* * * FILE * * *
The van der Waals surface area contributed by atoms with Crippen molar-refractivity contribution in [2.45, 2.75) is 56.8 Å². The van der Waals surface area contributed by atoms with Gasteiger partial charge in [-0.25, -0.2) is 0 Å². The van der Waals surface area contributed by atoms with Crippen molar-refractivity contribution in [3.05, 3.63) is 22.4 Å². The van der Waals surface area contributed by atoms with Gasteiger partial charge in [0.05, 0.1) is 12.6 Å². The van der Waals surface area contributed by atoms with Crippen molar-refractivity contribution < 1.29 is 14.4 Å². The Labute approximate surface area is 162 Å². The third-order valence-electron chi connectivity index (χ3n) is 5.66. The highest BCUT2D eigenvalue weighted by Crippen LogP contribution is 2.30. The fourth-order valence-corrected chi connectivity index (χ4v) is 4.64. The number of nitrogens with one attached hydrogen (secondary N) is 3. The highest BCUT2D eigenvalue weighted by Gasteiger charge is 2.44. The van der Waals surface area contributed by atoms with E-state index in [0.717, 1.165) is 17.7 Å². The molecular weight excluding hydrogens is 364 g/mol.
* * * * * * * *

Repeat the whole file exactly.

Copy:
The van der Waals surface area contributed by atoms with Crippen molar-refractivity contribution in [2.45, 2.75) is 56.8 Å². The van der Waals surface area contributed by atoms with Gasteiger partial charge in [-0.25, -0.2) is 0 Å². The van der Waals surface area contributed by atoms with Crippen molar-refractivity contribution in [3.05, 3.63) is 22.4 Å². The van der Waals surface area contributed by atoms with Gasteiger partial charge in [0.05, 0.1) is 12.6 Å². The van der Waals surface area contributed by atoms with Crippen molar-refractivity contribution < 1.29 is 14.4 Å². The Labute approximate surface area is 162 Å². The third-order valence-electron chi connectivity index (χ3n) is 5.66. The highest BCUT2D eigenvalue weighted by Crippen LogP contribution is 2.30. The fourth-order valence-corrected chi connectivity index (χ4v) is 4.64. The number of nitrogens with one attached hydrogen (secondary N) is 3. The highest BCUT2D eigenvalue weighted by Gasteiger charge is 2.44. The van der Waals surface area contributed by atoms with E-state index in [0.717, 1.165) is 17.7 Å². The molecular weight excluding hydrogens is 364 g/mol.